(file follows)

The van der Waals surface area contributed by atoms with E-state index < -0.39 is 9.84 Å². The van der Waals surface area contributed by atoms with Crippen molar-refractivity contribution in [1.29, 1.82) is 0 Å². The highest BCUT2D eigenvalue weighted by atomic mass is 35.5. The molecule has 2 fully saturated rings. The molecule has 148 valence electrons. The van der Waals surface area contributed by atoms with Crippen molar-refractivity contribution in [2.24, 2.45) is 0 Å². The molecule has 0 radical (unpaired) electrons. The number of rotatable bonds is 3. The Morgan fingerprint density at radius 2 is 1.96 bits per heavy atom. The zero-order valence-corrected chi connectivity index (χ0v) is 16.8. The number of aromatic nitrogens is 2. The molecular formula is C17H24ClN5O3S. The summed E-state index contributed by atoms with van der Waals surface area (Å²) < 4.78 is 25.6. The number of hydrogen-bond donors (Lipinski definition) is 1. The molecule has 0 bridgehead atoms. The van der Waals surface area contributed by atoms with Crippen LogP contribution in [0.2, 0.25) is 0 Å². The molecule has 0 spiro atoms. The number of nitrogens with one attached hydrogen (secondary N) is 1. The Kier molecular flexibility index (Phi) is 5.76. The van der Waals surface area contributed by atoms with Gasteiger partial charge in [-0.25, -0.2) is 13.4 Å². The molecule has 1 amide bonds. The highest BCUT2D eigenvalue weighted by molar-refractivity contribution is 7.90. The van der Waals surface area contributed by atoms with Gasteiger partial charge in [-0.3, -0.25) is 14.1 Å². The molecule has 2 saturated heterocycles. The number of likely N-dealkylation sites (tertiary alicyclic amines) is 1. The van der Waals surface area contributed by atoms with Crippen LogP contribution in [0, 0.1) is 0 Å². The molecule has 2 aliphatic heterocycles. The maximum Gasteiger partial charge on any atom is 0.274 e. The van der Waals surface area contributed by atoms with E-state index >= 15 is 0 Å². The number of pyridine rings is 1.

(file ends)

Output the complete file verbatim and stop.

The van der Waals surface area contributed by atoms with E-state index < -0.39 is 9.84 Å². The van der Waals surface area contributed by atoms with Crippen molar-refractivity contribution in [1.29, 1.82) is 0 Å². The highest BCUT2D eigenvalue weighted by atomic mass is 35.5. The molecule has 2 fully saturated rings. The molecule has 148 valence electrons. The van der Waals surface area contributed by atoms with Crippen molar-refractivity contribution in [2.24, 2.45) is 0 Å². The molecule has 0 radical (unpaired) electrons. The number of rotatable bonds is 3. The Morgan fingerprint density at radius 2 is 1.96 bits per heavy atom. The zero-order valence-corrected chi connectivity index (χ0v) is 16.8. The number of aromatic nitrogens is 2. The molecular formula is C17H24ClN5O3S. The summed E-state index contributed by atoms with van der Waals surface area (Å²) < 4.78 is 25.6. The number of hydrogen-bond donors (Lipinski definition) is 1. The molecule has 0 bridgehead atoms. The van der Waals surface area contributed by atoms with Crippen LogP contribution in [0.2, 0.25) is 0 Å². The molecule has 0 spiro atoms. The number of nitrogens with one attached hydrogen (secondary N) is 1. The Kier molecular flexibility index (Phi) is 5.76. The van der Waals surface area contributed by atoms with Gasteiger partial charge in [-0.25, -0.2) is 13.4 Å². The molecule has 1 amide bonds. The highest BCUT2D eigenvalue weighted by molar-refractivity contribution is 7.90. The van der Waals surface area contributed by atoms with Gasteiger partial charge in [-0.3, -0.25) is 14.1 Å². The molecule has 2 saturated heterocycles. The number of likely N-dealkylation sites (tertiary alicyclic amines) is 1. The van der Waals surface area contributed by atoms with Crippen LogP contribution in [0, 0.1) is 0 Å². The molecule has 2 aliphatic heterocycles. The maximum Gasteiger partial charge on any atom is 0.274 e. The van der Waals surface area contributed by atoms with E-state index >= 15 is 0 Å². The number of pyridine rings is 1.